The dictionary doesn't list it as a verb. However I get some hits on Google, even on Google Books:

She heaved and sobbed and snotted all over his shirt.


Is it okay to use it as a verb? Or the grammar police will give me the death penalty?

  • Yuck. No. ..... Commented Aug 21, 2017 at 5:22
  • 1
    In the right context it would be perfectly acceptable. In others it would not.
    – Jim
    Commented Aug 21, 2017 at 6:04
  • 1
    You might think that's grease on the doorknob, but it's not.
    – Jim
    Commented Aug 21, 2017 at 6:05
  • "Is it okay?" - Primarily Opinion Based. "Is it understandable?" - yes, look up "verbification of nouns".
    – AndyT
    Commented Aug 21, 2017 at 9:07
  • It's OK to use any word as any part of speech so long as you are reasonably sure that your audience will A) understand it and B) have a positive reaction to it. Obviously with snot there's an "ick factor" to account for, but even without that: "I need to go coffee up before the meeting" would be fine in an informal context but not so much a formal one.
    – nollidge
    Commented Apr 11, 2018 at 19:36

2 Answers 2


It seems common among young children (even occasionally as a transitive verb). The rare uses I've heard from adults have been in the context of young children. I don't know what the upper age limit for such use is.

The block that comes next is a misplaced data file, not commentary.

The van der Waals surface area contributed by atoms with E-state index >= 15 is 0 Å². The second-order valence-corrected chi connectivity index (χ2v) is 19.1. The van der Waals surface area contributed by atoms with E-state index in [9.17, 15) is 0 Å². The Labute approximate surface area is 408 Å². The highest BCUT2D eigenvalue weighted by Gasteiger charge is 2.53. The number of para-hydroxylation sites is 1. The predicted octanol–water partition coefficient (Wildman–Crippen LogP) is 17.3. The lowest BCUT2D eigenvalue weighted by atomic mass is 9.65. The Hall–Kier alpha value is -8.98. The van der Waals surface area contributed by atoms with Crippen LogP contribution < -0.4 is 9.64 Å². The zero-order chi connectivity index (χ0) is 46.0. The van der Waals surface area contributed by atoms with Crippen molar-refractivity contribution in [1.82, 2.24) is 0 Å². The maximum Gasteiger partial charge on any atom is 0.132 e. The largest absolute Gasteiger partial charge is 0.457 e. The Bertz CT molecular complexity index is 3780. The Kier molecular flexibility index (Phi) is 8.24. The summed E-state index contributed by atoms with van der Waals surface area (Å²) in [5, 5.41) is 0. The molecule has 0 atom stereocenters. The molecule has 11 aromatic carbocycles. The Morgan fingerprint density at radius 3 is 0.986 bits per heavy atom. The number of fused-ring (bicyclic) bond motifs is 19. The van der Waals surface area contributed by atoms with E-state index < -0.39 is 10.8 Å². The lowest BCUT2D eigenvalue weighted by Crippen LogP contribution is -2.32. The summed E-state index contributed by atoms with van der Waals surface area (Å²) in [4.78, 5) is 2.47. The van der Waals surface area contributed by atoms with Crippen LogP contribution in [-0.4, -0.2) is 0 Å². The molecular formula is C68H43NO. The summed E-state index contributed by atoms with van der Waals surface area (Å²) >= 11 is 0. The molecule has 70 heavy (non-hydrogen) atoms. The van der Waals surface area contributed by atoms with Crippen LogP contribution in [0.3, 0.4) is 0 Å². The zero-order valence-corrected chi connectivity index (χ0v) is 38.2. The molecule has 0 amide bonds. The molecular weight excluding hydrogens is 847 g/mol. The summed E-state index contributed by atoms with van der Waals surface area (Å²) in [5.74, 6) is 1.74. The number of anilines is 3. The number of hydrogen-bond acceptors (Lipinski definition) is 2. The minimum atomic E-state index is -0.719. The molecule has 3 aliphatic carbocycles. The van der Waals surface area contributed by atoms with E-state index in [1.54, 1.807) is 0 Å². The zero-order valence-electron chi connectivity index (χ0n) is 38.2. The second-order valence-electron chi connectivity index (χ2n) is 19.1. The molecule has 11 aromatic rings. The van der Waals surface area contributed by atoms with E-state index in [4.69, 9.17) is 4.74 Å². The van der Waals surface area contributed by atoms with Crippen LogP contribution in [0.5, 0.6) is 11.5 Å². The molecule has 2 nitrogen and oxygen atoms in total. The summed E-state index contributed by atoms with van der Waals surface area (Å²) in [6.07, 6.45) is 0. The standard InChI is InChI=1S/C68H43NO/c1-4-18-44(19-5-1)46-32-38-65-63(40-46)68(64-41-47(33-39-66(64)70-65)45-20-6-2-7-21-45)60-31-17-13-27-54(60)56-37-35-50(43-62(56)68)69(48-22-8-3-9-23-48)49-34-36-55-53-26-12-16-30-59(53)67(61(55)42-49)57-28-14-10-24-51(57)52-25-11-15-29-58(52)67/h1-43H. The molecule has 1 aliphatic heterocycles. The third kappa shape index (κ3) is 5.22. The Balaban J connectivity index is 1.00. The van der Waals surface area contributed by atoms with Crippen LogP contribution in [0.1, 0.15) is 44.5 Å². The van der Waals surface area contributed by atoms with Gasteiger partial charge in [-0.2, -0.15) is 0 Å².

It's a logical formation with no quick alternative learnt later (unlike some things little ones come out with) so it's quite likely to stick around. It wouldn't surprise me if your quoted use and many other Google hits were young adult books.

Kids can be very creative in their use of language, in ways that aren't a good idea to copy if you're an adult.

  • To put it another way it's better to use snot as a verb than an adhesive
    – Chris H
    Commented Aug 21, 2017 at 12:53

Snot (verb, transitive, informal) To punch on the nose sufficiently hard to draw blood. EXAMPLE: Some stranger started abusing me outside the nightclub, so I just snotted him.

  • 2
    Thanks for an interesting answer and welcome to ELU Stack Exchange. A link to your reference will improve your answer.
    – Pam
    Commented Apr 11, 2018 at 17:51

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